… a pink-headed Gull! This bird has a whitish eye (so a Grey-headed Gull), but has a pinkish wash in the places where it ought to have grey! So this photo (and two more) have been uploaded to the BOP section of the Virtual Museum (BOP = Birds with Odd Plumage) where they are curated in perpetuity (see There has been a bit of an outbreak of pink in BOP, especially among the Cattle Egrets (for example, and most spectacularly, at, and look at this Hartlaub’s Gull

Yzerfontein, superficially, is a peaceful coastal town. But dressed in black, and openly displaying their red dagger-shaped weapons, here are the Yzerfontein hooligans. This is just part of the flock of frustrated bachelors and spinsters; there were about 30 in total. These are adolescent and young adult African Black Oystercatchers ( Their sole objective in life is to disrupt the lives of established breeding pairs along the coastline. The establishment of these flocks is evidence of an “over-production” of oystercatchers in recent decades. This, in turn, is a consequence of the invasion of their range of the Mediterranean mussel Mytilus galloprovincialis which grows faster and higher up the intertidal than the indigenous mussel which it has replaced. It is not much fun being an adult oystercatcher on the coastline these days. Either you are frustrated because you don’t have a mate or a territory. Or you spend your life keeping an eye on your mate, and warding off attacks by the hooligans.

I was alert to opportunities to contribute to other sections of the Virtual Museum. A lizard basking in the sun, or a snake squashed on the road, is a ReptileMAP opportunity. The dragonflies in the stream that passes under the road can be OdonataMAPped. A family of dassies sunning themselves on the rocks can go into MammalMAP. Butterflies are usually a big challenge; but this Common Dotted Border was very co-operative. The photo is not all it could be, but it is good enough for a positive identification (curated at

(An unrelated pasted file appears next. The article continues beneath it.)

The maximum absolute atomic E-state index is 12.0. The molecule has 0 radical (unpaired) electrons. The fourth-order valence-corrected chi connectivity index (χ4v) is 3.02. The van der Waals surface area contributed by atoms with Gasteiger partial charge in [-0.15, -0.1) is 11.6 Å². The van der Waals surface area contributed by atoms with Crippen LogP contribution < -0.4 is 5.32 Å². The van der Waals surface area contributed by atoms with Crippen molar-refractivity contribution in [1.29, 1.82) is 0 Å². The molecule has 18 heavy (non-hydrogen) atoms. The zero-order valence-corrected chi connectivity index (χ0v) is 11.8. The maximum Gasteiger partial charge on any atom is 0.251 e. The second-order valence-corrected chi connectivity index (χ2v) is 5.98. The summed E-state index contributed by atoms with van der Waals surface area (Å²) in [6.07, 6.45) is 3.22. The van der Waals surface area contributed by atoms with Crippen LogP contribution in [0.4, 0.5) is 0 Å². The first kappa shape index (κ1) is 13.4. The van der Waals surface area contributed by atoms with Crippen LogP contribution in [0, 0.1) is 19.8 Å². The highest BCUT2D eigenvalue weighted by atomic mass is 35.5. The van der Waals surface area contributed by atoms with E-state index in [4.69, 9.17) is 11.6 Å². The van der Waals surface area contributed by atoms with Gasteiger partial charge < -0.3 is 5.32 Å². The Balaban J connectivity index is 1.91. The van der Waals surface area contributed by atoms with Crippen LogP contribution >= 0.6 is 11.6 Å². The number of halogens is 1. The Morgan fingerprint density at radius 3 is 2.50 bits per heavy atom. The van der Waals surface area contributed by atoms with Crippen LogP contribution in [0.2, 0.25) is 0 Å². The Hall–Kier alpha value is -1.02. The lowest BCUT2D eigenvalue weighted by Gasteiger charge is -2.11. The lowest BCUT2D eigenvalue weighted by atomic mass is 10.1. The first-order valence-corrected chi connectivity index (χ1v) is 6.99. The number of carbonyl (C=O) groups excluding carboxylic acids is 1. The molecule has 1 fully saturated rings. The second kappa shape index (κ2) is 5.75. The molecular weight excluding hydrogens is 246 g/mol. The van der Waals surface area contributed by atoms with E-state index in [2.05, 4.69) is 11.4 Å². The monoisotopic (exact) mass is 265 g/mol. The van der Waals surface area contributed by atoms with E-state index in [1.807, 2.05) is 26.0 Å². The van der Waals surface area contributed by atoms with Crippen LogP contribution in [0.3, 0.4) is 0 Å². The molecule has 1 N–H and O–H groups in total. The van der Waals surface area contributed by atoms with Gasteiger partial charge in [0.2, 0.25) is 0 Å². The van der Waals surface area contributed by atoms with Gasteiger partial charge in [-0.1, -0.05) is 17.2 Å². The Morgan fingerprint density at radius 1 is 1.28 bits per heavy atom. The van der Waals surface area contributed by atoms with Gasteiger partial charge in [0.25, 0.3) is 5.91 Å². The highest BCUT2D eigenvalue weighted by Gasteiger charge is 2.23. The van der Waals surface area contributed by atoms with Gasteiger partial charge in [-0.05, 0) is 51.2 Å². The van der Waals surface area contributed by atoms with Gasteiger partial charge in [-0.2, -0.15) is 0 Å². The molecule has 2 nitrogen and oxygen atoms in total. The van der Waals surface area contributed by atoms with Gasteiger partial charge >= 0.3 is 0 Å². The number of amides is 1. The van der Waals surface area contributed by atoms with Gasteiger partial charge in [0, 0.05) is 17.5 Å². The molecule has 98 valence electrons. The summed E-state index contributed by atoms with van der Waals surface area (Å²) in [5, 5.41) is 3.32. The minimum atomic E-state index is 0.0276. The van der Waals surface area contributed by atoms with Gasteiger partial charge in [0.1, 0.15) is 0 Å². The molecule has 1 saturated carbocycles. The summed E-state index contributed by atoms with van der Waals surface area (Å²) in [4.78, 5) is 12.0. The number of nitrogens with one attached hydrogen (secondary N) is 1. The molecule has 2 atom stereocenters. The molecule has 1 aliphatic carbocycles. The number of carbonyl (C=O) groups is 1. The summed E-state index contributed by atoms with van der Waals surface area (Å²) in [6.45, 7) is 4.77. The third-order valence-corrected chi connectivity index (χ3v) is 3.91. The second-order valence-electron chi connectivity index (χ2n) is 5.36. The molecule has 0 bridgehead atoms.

At the end of a morning full of fun and interest, the number of BirdPix records increased from 15 to 67, and the number of species from 12 to 39. I created quite a few duplicates by including records of the same species both for the agricultural sector of the grid cell, and for the built-up area. The collage of thumbnails for the grid cell 3318AC Yzerfontein has improved from the one at the top of this blog to the one below, at the end!

You can get the map of the grid cell and the full list list of the BirdPix species (possibly updated) by going to You can create the collage below by clicking on “Records for 3318AC” and then clicking on “Display thumbnails only”.

[The collection of PHOWN records for the grid cell is pretty intriguing, with nests on telephone lines and satellite dishes! See, and click on “Records for 3318AC.]

Les Underhill
Les Underhill
Prof Les Underhill has been Director of the Animal Demography Unit (ADU) at the University of Cape Town since it started in 1991. Although citizen science in biology is Les’s passion, his academic background is in mathematical statistics. He was awarded his PhD in abstract multivariate analyses in 1973 at UCT and what he likes to say about his PhD is that he solved a problem that no one has ever had. He soon grasped that this was not the field to which he wanted to devote his life, so he retrained himself as an applied statistician, solving real-world problems.

1 Comment

  1. We even have a little bird club now in Yzerfontein. Thoroughly enjoyed your storytelling.